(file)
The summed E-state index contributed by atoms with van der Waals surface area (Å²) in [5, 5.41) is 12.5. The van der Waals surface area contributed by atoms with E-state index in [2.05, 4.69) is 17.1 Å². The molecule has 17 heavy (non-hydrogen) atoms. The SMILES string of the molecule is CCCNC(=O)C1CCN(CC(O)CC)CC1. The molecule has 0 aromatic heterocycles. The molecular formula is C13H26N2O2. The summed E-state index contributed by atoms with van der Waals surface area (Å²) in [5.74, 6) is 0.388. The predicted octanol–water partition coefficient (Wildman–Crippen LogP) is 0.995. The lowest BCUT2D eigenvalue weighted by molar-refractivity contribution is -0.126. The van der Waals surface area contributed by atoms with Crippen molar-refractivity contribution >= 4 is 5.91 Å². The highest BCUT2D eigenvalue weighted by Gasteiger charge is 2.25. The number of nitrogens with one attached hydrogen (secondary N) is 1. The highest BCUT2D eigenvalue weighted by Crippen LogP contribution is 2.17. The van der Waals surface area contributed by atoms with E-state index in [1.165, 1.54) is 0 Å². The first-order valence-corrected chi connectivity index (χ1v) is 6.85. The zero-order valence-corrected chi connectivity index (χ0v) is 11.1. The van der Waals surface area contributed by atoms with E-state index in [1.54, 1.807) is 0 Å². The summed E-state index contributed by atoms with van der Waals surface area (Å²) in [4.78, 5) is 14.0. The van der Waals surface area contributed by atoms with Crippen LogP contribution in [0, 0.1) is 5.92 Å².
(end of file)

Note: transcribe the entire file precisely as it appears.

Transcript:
The summed E-state index contributed by atoms with van der Waals surface area (Å²) in [5, 5.41) is 12.5. The van der Waals surface area contributed by atoms with E-state index in [2.05, 4.69) is 17.1 Å². The molecule has 17 heavy (non-hydrogen) atoms. The SMILES string of the molecule is CCCNC(=O)C1CCN(CC(O)CC)CC1. The molecule has 0 aromatic heterocycles. The molecular formula is C13H26N2O2. The summed E-state index contributed by atoms with van der Waals surface area (Å²) in [5.74, 6) is 0.388. The predicted octanol–water partition coefficient (Wildman–Crippen LogP) is 0.995. The lowest BCUT2D eigenvalue weighted by molar-refractivity contribution is -0.126. The van der Waals surface area contributed by atoms with Crippen molar-refractivity contribution >= 4 is 5.91 Å². The highest BCUT2D eigenvalue weighted by Gasteiger charge is 2.25. The number of nitrogens with one attached hydrogen (secondary N) is 1. The highest BCUT2D eigenvalue weighted by Crippen LogP contribution is 2.17. The van der Waals surface area contributed by atoms with E-state index in [1.165, 1.54) is 0 Å². The first-order valence-corrected chi connectivity index (χ1v) is 6.85. The zero-order valence-corrected chi connectivity index (χ0v) is 11.1. The van der Waals surface area contributed by atoms with E-state index in [1.54, 1.807) is 0 Å². The summed E-state index contributed by atoms with van der Waals surface area (Å²) in [4.78, 5) is 14.0. The van der Waals surface area contributed by atoms with Crippen LogP contribution in [0, 0.1) is 5.92 Å².